IR morphine 24 h 5-10mg 4 -6h 10- 30mgq 4 -6h 10mgq 4h Not recommended 10 mg, 2 -3 x

(max 40)

CR morphine 10- 20 mg (max 40) 15 mgq S-12 or 15mgq 12 h Not recommended 15- 30mg, 2x

30 mg q 24 h daily

IR oxycodone 5mg 4 -6h (max 5 mg q 6 h 5 mgq 4-6h 5-10 mg, 2 -3x 5-10mg, 3 -4x

30) daily daily

CR oxycodone 10 mg (max 10 mgq 12 h 10mgq 12 h Not recommended 10 mg for 12 h

30 mg/d)

IR hydromorphone 1-2mg 4 -6h (max 2mgq 4 -6h 2 mgq 4-6h 2 mg bid or tid 2 -4mg, 2 -3 x

8mg/d) daily

CR hydromorphone 3mg (max 9 mg/d) Not recommended 5 10 mg, 2x daily

Hydrocodone 5-10mgq 4 -6h 5-10mgq 4 -6h 5-10 mg, 2 -3x 5 10 mg,

daily 3 -4 xdaily

IR oxymorphone 10- 20mgq 4 -6h 5-10mgq 4 -6h 5 mg bid or tid 5-10 mg, 2 -3x

IR tapentadol 50mgq 4 -6h

Tramadol 25 mg daily 50 mg bid or tid 50 mg, 3 -4x daily

CR oxymorphone 5 mg q 12 h 10mgq 12 h Not recommended 10 mg q 12 h

Transdermal fentanyl 25 mcg/h q 72 h Not recommended 12.5- 25 mcg q 72h

New opioid formulations, recently introduced on the US and/or EU market, are not yet included in current guidelines. However, according to published RCTs, the recommended starting doses are 10/5mg BID (q 12h) for ER oxycodone/naloxone and 50mg BID (q 12h) for ER tapentadol.

a No distinction between opioid naïve vs. opioid experienced.

Particular care in dosing must be given in the elderly, espe cially frail elderly, low tolerant opioid patients, and those experiencing side effects. Careful monitoring should always accompany every titrated dose. Providers should also pay particular attention to the development of adverse effects.

Titration: when to stop

Optimal dose is generally considered achieved when a patient has experienced a >30% reduction in pain relief (e.g., 2 points on an 11- point numerical rating scale) and no serious, or tolerable, side effects or complications on the dose.16,26,27 However, all of these are meant to provide general guidance only and the actual regimen should be customized to each patient.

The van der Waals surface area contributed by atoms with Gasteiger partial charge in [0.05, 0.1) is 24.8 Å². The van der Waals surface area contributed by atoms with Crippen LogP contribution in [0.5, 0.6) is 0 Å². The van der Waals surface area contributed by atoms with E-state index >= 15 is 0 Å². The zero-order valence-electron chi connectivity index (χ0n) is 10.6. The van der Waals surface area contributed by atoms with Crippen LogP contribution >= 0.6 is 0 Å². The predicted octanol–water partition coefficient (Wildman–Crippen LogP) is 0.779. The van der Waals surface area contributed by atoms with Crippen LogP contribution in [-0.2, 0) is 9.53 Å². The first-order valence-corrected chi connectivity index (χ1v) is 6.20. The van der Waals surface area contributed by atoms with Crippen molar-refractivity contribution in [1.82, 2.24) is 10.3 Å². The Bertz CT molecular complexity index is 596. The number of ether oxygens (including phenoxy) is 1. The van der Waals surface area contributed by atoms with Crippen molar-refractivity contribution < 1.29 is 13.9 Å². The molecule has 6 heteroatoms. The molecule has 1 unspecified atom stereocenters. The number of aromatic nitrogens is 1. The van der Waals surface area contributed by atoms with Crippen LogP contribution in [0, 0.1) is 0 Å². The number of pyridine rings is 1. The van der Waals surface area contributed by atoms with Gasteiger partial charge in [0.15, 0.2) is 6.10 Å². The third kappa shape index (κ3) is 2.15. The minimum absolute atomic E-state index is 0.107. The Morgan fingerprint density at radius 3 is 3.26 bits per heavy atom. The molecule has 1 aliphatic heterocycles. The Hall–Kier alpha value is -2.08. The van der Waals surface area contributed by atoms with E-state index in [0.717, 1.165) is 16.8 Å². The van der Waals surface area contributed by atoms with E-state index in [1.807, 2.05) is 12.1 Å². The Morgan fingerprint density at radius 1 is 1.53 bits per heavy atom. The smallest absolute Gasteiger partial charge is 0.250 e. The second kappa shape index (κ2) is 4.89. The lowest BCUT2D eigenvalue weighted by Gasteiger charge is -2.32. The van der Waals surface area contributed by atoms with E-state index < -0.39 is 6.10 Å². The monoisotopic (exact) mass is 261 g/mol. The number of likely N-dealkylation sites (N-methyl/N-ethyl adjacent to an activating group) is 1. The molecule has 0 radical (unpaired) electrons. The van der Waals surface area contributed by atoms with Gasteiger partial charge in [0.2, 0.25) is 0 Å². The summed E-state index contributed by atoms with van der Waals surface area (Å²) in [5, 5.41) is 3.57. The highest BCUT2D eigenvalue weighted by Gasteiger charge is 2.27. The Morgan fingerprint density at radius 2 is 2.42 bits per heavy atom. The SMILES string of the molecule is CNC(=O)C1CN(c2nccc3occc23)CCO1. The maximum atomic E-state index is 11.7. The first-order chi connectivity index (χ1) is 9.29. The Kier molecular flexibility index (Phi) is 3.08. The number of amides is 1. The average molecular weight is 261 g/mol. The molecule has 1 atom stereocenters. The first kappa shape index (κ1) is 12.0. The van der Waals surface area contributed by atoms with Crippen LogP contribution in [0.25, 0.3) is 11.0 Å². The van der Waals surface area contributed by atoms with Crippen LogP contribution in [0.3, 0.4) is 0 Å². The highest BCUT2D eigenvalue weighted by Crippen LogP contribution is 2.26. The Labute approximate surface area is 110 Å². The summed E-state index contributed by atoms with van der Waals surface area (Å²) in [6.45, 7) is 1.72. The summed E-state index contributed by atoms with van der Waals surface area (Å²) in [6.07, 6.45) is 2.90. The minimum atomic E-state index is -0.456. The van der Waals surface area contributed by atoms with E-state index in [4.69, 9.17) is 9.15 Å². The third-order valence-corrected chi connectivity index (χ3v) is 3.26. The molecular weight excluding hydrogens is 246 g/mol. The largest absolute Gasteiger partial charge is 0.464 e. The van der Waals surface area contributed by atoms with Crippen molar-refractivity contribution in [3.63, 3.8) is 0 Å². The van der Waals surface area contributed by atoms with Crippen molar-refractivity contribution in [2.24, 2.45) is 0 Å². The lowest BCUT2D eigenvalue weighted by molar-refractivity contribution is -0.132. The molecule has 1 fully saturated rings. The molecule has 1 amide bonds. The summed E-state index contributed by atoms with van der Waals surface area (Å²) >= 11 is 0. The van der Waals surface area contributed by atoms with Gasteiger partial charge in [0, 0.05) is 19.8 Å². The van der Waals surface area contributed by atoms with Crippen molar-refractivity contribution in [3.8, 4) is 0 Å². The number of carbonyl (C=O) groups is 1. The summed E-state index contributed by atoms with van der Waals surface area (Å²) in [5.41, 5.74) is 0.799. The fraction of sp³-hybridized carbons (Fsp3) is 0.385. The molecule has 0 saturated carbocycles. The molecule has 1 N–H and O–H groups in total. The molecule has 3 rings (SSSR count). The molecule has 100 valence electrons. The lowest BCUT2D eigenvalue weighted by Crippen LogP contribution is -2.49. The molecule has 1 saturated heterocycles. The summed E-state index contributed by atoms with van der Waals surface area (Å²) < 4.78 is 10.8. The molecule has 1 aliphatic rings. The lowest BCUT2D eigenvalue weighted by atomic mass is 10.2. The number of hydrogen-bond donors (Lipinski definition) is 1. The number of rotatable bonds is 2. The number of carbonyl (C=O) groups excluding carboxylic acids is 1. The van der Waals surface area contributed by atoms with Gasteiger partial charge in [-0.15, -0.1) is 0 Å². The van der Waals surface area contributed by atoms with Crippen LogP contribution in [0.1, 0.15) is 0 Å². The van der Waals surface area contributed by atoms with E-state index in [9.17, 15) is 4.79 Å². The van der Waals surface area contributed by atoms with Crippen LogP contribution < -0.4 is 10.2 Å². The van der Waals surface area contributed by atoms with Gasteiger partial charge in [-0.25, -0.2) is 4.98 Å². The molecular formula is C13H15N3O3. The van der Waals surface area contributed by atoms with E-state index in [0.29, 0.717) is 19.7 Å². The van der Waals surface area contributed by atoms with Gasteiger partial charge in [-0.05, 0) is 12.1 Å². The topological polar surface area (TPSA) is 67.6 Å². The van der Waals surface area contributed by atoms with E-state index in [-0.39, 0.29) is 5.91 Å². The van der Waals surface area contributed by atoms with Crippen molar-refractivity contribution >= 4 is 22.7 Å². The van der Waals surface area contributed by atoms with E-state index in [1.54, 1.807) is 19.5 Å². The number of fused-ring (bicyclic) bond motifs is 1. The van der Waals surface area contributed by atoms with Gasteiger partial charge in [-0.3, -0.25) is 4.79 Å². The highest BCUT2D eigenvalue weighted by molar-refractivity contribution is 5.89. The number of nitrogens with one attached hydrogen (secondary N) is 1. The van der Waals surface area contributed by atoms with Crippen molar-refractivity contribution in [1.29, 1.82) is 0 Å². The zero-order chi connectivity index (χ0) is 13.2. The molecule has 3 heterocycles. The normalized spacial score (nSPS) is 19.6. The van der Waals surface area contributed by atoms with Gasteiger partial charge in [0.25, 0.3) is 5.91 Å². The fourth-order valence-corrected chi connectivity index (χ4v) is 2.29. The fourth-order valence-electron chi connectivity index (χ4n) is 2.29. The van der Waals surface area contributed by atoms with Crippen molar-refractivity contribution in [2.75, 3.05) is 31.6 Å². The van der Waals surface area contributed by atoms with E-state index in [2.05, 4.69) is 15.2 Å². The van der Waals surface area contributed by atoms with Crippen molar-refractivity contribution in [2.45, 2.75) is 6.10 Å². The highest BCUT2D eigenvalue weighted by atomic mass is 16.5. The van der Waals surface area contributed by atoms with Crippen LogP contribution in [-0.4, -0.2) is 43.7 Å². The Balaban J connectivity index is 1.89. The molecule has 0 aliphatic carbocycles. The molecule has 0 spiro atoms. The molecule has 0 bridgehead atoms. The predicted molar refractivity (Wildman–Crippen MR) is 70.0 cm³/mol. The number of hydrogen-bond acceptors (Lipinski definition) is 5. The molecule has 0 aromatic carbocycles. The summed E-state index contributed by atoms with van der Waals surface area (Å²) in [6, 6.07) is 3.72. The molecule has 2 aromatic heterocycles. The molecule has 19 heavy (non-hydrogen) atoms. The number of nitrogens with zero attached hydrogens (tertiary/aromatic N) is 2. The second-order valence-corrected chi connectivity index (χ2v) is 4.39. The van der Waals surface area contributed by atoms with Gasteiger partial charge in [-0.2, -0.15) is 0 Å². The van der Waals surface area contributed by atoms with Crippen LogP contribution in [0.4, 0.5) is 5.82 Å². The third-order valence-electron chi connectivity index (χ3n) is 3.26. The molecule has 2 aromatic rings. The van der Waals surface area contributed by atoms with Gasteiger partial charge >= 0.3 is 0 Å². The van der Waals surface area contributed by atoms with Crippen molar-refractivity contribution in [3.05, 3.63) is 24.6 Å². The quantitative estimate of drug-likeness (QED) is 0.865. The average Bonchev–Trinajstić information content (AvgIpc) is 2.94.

Key points to consider when determining if titration needs to continue:

• Lack of efficacy.

• Side effects have become intolerable.

If efficacy is not achieved, the patient should be re -evaluated or opioid rotation or formulation change should be considered.

Tweaking (tailoring/maintenance) Pain assessment

Pain assessment is not only determining a patient's pain intensity score. There are many factors that can contribute to an individual's chronic pain experience, including phys -ical, psychological, social, cultural, spiritual, genetic, and behavioral factors. All of these factors should be assessed in order for optimal management to occur. Many tools are available to assess these factors and it is up to the health care providers and the patient to determine which ones they prefer to use at initiation and throughout treatment. In addition, it is important for the provider to understand the assessment tool in order for the physician to accurately gauge the impact of each individual factor. A list of common assessments and tools that should be considered is included in Table 2.

Type of patient

Managing pain can be particularly challenging in older patients who often have comorbidities or physiological changes that affect pharmacokinetics or side - effect profiles

Good clinical practice guide for opioids 5

Table 2 Types of assessment and tools for determining appropriateness of opioid therapy.13"15,22,48"54

Pain related history Social history Risk assessment for substance abuse

Prior pain treatment Pain related fear Pain interference with activities Medical history Allergies Review of diagnostic studies Employment Cultural background Family support Legal history Urine test Use of risk stratification tools Risk of suicide

Psychiatric history Physical examination Tools

Depression Anxiety disorders Emotional disorders Personality disorders Substance use history Mental status Age Race Gender Screener and Opioid Assessment for Patients with Pain (SOAPP) version 1 Revised SOAPP (SOAPP-R) Opioid Risk Tool (ORT) Diagnosis, Intractability, Risk, Efficacy (DIRE) instrument CAGE-AID

of drugs. The general approach includes: the use of the least-invasive route of medication, the choice of sustained-release formulations, the introduction of one agent at a time, at the lowest effective dose, according to the rule 'start low, go slow', and a strict monitoring of efficacy and safety. According to the 2009 American Geriatrics Society (AGS) guidelines on pharmacological treatment of persistent pain in older adults, acetaminophen remains the first-line recommendation among the non-opioid class.28 NSAIDs pose a risk for causing adverse events within older adult populations. Their use should be limited, particularly in patients with reduced creatinine clearance, gastropathy, cardiovascular disease, or congestive heart failure. If needed, a topical formulation should be preferred. Among oral NSAIDs, naproxen may have a comparatively lower risk of cardiovascular events.29 In the elderly, NSAIDs and cyclooxygenase-2 (COX-2)-selective inhibitors should only be used in rare instances.30 Both require co-administration of an agent for gastrointestinal protection, such as a proton pump inhibitor, if the therapy is extended.